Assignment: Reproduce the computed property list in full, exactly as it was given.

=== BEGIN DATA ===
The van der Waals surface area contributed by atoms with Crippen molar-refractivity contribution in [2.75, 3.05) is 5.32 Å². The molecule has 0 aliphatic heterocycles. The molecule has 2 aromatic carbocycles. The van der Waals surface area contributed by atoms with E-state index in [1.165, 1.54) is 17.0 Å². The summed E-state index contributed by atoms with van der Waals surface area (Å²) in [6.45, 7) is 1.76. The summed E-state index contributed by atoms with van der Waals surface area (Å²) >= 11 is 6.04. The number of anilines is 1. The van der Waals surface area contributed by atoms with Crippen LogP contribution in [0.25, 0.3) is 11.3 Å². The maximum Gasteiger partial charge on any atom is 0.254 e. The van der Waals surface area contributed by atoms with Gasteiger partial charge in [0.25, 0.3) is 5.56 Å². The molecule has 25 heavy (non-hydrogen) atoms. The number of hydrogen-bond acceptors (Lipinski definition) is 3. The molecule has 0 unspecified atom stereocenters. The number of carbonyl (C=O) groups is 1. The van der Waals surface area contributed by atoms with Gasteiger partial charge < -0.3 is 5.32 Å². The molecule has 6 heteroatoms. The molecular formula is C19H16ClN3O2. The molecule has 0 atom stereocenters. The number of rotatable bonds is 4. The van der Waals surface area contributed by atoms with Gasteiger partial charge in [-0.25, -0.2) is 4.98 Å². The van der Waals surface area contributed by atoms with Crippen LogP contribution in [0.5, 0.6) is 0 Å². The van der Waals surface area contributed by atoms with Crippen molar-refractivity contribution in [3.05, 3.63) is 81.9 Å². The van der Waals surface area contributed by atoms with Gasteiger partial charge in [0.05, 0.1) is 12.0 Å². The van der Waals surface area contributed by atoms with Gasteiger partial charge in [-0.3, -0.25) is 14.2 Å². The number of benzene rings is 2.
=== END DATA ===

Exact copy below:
The van der Waals surface area contributed by atoms with Crippen molar-refractivity contribution in [2.75, 3.05) is 5.32 Å². The molecule has 0 aliphatic heterocycles. The molecule has 2 aromatic carbocycles. The van der Waals surface area contributed by atoms with E-state index in [1.165, 1.54) is 17.0 Å². The summed E-state index contributed by atoms with van der Waals surface area (Å²) in [6.45, 7) is 1.76. The summed E-state index contributed by atoms with van der Waals surface area (Å²) >= 11 is 6.04. The number of anilines is 1. The van der Waals surface area contributed by atoms with Crippen LogP contribution in [0.25, 0.3) is 11.3 Å². The maximum Gasteiger partial charge on any atom is 0.254 e. The van der Waals surface area contributed by atoms with Gasteiger partial charge in [0.25, 0.3) is 5.56 Å². The molecule has 25 heavy (non-hydrogen) atoms. The number of hydrogen-bond acceptors (Lipinski definition) is 3. The molecule has 0 unspecified atom stereocenters. The number of carbonyl (C=O) groups is 1. The van der Waals surface area contributed by atoms with Gasteiger partial charge < -0.3 is 5.32 Å². The molecule has 6 heteroatoms. The molecular formula is C19H16ClN3O2. The molecule has 0 atom stereocenters. The number of rotatable bonds is 4. The van der Waals surface area contributed by atoms with Gasteiger partial charge in [-0.25, -0.2) is 4.98 Å². The van der Waals surface area contributed by atoms with Crippen LogP contribution in [0.5, 0.6) is 0 Å². The van der Waals surface area contributed by atoms with Crippen molar-refractivity contribution in [3.05, 3.63) is 81.9 Å². The van der Waals surface area contributed by atoms with Gasteiger partial charge in [0.05, 0.1) is 12.0 Å². The van der Waals surface area contributed by atoms with Gasteiger partial charge in [-0.3, -0.25) is 14.2 Å². The number of benzene rings is 2.